Will CLT20 be hit by Twenty20 overload?
On Sunday the World T20, an event that lasted three and a half weeks, will end. On Tuesday the Champions League T20, a tournament that will go on for two and half weeks, will start. The 48 hours in between may offer a chance for some perspective.
If Sundar Raman, IPL chief executive who is also a member of the CLT20 technical committee, is correct, that time enough will create a "continuum," of the format. Many fear the opposite: that it will be a time when overload is reached.
Since September 8, the only international cricket that has been played is T20 cricket. South Africa and England played three matches, India and New Zealand played two (one was abandoned), teams warmed up for the World T20, played a group stage, a Super Eight round and a knockout stage. A total of 43 T20 matches will have been played by Sunday and by the end of October, that number will sit at 72 over seven weeks.
But Raman does not fear spectator fatigue and is confident the tournament has a place in the calendar despite the challenges it faces. "This was the window of time that was available currently. All the countries have their international seasons after this and there was an opportunity that was available here," he said in Johannesburg. "We hope the World T20 has created enough of an appetite. The timing of the broadcasts are also pretty good and the schedules are done in a manner that will provide the opportunity for every country to watch their teams."
Reaching out to fans in different countries is what the CLT20 claims to be about. They hope that process will start in South Africa, which is the reason Raman gave for moving the event here from India. "We thought it is only fair to come back to South Africa; to reach out to new markets," he said. The tournament was last previously hosted in South Africa in 2010 and crowd turnout was better than at both events held in India.
More of the same is expected by Jacques Faul, CSA acting CEO. He said even though the CLT20 clashes with South Africa's domestic rugby competition, the Currie Cup, he expects seats to be occupied. "Rugby is a serious contender when it comes to crowds," Faul said. "We did take it into account but we did as much as we could to make sure we will have crowds."
The thinking may well be that the cricket and rugby market are different and in some ways, they are. The CLT20 has also brought in spectators who may not attend other forms of the game, or sport at all, and Faul hopes those types of people will grow in number. So far, it does not look like it. There are a maximum of 380,000 tickets available for sale and only 18% have been bought - around 70,000.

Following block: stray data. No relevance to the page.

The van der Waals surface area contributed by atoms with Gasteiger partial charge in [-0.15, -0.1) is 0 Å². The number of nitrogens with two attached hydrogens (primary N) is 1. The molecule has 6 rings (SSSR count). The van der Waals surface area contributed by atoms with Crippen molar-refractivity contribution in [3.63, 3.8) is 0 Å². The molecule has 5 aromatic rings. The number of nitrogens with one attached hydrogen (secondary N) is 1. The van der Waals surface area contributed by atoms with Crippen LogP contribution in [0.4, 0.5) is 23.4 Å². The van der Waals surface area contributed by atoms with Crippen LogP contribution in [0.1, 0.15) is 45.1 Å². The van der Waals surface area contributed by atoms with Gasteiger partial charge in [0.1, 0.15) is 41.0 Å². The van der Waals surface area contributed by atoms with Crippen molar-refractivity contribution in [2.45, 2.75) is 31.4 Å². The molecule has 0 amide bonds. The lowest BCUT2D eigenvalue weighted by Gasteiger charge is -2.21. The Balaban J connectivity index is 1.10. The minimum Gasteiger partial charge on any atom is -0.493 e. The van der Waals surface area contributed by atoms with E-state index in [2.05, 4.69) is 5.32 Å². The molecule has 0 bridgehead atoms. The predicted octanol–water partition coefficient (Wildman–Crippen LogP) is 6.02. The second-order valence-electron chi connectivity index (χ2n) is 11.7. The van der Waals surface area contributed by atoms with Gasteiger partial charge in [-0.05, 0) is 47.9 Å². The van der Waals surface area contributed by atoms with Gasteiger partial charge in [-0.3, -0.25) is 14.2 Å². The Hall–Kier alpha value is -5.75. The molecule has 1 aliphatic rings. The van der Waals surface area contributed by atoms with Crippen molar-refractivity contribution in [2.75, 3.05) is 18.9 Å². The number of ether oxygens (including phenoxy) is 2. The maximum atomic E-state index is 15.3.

Nassei Appiah, the tournament director who is also CSA CFO, said the numbers should pick up this week. "We know that most of the tickets will be sold a few days before the event or when people know the actual teams playing," he said, referring to the three-day qualifying event which will take place before the tournament proper. "But 30% of tickets for the final have already been sold."
The sales figures did not dampen Raman's confidence in South Africa delivering an event that meets expectations. "It's a great country with a sport loving public," he said. "All the infrastructure is here, 14 teams can be put up in a city like Johannesburg and the stadium atmosphere is also good. The stadium sizes are also smaller than places like India or Australia."
Australia are the third shareholders of the CLT20 and have not yet hosted the competition. Raman said it is unlikely they will be do so in the near future, primarily because their time-zone is unsuitable. "Obviously that is a problem," he said. He did leave the door open to other countries to host the event, saying anyone from England to Sri Lanka to Bangladesh could come into contention in the future.
"As a tournament we are evolving," Raman said. "In 2008, we had an eight-team format. We've evolved from there to be able to accommodate more teams and now we have 14 teams from around the world."
Despite that, the 2012 edition will take place without representatives from either Zimbabwe or Bangladesh, both of whom hold their own domestic twenty-over tournaments. That too, could be revised looked at in future. "As we go forward to future editions, we will try and be as inclusive as we can," Raman said.
It may mean an even longer qualifying phase since only the shareholders' teams gain automatic entry. India, as the largest shareholder, has four teams while South Africa and Australia have two each. This unbalanced nature of the tournament has also caused it to be criticised. England have indicated they will not take part in next year's event because of the large impact CLT20 has on their domestic season which is cut three weeks short even though the teams that qualify for the qualifiers could end up playing only two matches.
Raman is bullish that issues like those do not detract from the CLT20's success and the standing it has among participating countries. "There is a significant interest because people are looking forward to playing in another tournament because of their domestic success," Raman said. "CLT20 has re-energised domestic twenty-over cricket. Players like Sunil Narine have come through CLT20. It gives players the confidence and the ability to believe in themselves and that for me is very heartening. "
Firdose Moonda is ESPNcricinfo's South Africa correspondent